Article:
He was awarded the 2003 Maria Moors Cabot Prize from the Columbia University Graduate School of Journalism for his dedication to making comprehensible the countries of the Americas.Â In 2002, his reporting on the failure of agrarian reform in Brazil garnered the Embratel Award in the Best Foreign Reporting category. Mac is married and has one daughter. He has resided in Brazil since 1982.
Kevin Ivers launched Center Strategies LLC in 2002 as a means to move beyond his decade-long base in Washington to a more global international consulting practice. His company promotes pro-development solutions for the range of challenges being faced by the public and private sectors of emerging economies.
From 1992 to 2002 he was the Public Affairs Director for Log Cabin Republicans, working on behalf of local, statewide, congressional, and presidential campaigns. He also played a key role in raising several million dollars for political candidates and causes, while spearheading candidate training seminars and university campaign workshops.
From 1994 to 2003, Ivers worked on the development of federal and global HIV/AIDS policy, both in Congress and the Bush Administration. Kevin's work has led to appearances in the US in all major newspapers and on all major TV networks, as well as print and TV news programs in Brazil as a US political commentator. Based in São Paulo, he holds dual US/European nationality, and is proficient in several foreign languages.
Steve Spencer is a public radio professional who has spent almost three decades in front of and behind the microphone. For most of this time, he has held administrative positions at National Public Radio (NPR) member stations (Assistant General Manager for WRHU-FM, NY; Operations/New Media Services Manager, WESM-FM, MD; and General Manager of KOPN-FM, MO and WYSO Public Radio, OH).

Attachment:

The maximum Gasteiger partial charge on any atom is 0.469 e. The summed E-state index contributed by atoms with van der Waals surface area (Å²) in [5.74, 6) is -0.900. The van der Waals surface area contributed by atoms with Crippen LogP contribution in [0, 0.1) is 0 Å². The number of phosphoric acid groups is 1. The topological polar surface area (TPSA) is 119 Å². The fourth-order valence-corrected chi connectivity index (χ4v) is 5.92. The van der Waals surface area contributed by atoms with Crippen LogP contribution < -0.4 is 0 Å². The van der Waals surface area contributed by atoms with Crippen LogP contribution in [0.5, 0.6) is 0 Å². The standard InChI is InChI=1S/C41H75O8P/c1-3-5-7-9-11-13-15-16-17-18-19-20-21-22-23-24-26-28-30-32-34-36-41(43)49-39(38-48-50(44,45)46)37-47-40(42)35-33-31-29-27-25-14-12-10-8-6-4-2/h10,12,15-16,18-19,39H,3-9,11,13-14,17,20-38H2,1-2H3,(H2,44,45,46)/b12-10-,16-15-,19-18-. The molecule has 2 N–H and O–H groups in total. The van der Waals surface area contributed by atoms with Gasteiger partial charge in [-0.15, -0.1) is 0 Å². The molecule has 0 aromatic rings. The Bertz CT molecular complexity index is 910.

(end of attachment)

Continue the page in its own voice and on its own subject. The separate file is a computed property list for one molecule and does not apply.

He served as President of Ohio Public Radio and on the Board of Directors of the Association of Independents in Radio (AIR). In 2006, Steve conducted a training workshop for radio journalists in Croatia and has since been providing consulting assistance to the former BBC Croatian Service, now operating independently as Radio.net.
Steve pursued undergraduate studies in Public Telecommunications and History, receiving his Bachelor's degree from Excelsior College (formerly Regents College of the University of the State of New York). His Master's degree in Management is from Antioch University McGregor, where, in 2000, he first began researching opportunities for the growth and development of Brazilian Public Radio. This led him to his current position as Executive Director of the Brazilian Public Radio Association.Â Steve lives in Rio de Janeiro with his wife and stepson.
The American Society of Rio de Janeiro is a non-profit association, which was founded in 1917. The school presents itself as "dedicated to celebrating American heritage and ideals, building cross-cultural relationships, and contributing to the Rio de Janeiro community through social, educational, and charitable activities."
While over 80 individuals have served as its president during the past nine decades, perhaps Ralph Greenberg is the one who is best remembered today because of the founding of the prestigious community award that is given annually in his name.
The list of Greenberg Award winners is a Who's Who of distinguished, private Americans who have lived and served selflessly in Rio de Janeiro, contributing to the well-being of both the American community and its Brazilian neighbors. Membership in the American Society is open to all nationalities.
The Consulate General of the United States of America in Rio de Janeiro was established in November, 1971, when the US Embassy was transferred to Brasília. Headed by a Consul General, the office is responsible for a broad range of consular and commercial functions, and for coordination of United States government activities in its Consular District, which covers the Brazilian states of Rio de Janeiro, Minas Gerais, Espírito Santo, Bahia, and Sergipe.
The Consulate General also houses offices of the Public Affairs Section, responsible for a variety of cultural exchanges and information programs in the 5 states of the district. Besides the Department of State, other US government agencies that maintain offices in the Rio Consulate General include the Department of Defense and the Library of Congress.
The Consulate General occupies a building in the center of Rio overlooking Guanabara Bay. The building was constructed in 1952 as the United States Embassy Chancery.